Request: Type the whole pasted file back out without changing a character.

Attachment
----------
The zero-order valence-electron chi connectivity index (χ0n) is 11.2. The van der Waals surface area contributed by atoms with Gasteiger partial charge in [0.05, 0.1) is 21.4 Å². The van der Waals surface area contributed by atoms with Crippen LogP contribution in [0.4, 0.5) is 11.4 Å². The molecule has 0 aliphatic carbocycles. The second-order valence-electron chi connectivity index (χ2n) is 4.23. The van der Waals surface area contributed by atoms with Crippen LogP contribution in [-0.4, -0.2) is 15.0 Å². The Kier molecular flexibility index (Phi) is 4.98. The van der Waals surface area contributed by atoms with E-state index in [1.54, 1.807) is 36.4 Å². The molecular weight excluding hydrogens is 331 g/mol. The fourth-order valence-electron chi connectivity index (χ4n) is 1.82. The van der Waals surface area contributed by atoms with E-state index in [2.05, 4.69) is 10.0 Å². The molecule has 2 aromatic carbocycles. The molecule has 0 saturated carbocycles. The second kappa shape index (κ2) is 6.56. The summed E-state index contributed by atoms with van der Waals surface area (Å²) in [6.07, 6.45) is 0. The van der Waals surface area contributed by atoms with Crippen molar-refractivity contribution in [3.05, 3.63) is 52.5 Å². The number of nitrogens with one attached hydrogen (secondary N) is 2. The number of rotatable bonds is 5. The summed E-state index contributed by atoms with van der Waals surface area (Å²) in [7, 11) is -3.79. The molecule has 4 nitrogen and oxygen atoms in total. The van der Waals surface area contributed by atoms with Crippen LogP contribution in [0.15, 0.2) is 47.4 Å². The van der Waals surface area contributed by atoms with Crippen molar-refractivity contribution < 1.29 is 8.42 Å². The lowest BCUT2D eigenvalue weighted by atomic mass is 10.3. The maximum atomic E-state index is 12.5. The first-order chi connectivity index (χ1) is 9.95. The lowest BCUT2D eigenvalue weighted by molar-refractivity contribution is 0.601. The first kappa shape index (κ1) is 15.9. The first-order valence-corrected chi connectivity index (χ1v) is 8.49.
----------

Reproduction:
The zero-order valence-electron chi connectivity index (χ0n) is 11.2. The van der Waals surface area contributed by atoms with Gasteiger partial charge in [0.05, 0.1) is 21.4 Å². The van der Waals surface area contributed by atoms with Crippen LogP contribution in [0.4, 0.5) is 11.4 Å². The molecule has 0 aliphatic carbocycles. The second-order valence-electron chi connectivity index (χ2n) is 4.23. The van der Waals surface area contributed by atoms with Crippen LogP contribution in [-0.4, -0.2) is 15.0 Å². The Kier molecular flexibility index (Phi) is 4.98. The van der Waals surface area contributed by atoms with E-state index in [1.54, 1.807) is 36.4 Å². The molecular weight excluding hydrogens is 331 g/mol. The fourth-order valence-electron chi connectivity index (χ4n) is 1.82. The van der Waals surface area contributed by atoms with E-state index in [2.05, 4.69) is 10.0 Å². The molecule has 2 aromatic carbocycles. The molecule has 0 saturated carbocycles. The second kappa shape index (κ2) is 6.56. The summed E-state index contributed by atoms with van der Waals surface area (Å²) in [6.07, 6.45) is 0. The van der Waals surface area contributed by atoms with Crippen molar-refractivity contribution in [3.05, 3.63) is 52.5 Å². The number of nitrogens with one attached hydrogen (secondary N) is 2. The number of rotatable bonds is 5. The summed E-state index contributed by atoms with van der Waals surface area (Å²) in [7, 11) is -3.79. The molecule has 4 nitrogen and oxygen atoms in total. The van der Waals surface area contributed by atoms with Crippen LogP contribution in [0.15, 0.2) is 47.4 Å². The van der Waals surface area contributed by atoms with Crippen molar-refractivity contribution < 1.29 is 8.42 Å². The lowest BCUT2D eigenvalue weighted by atomic mass is 10.3. The maximum atomic E-state index is 12.5. The first-order chi connectivity index (χ1) is 9.95. The lowest BCUT2D eigenvalue weighted by molar-refractivity contribution is 0.601. The first kappa shape index (κ1) is 15.9. The first-order valence-corrected chi connectivity index (χ1v) is 8.49.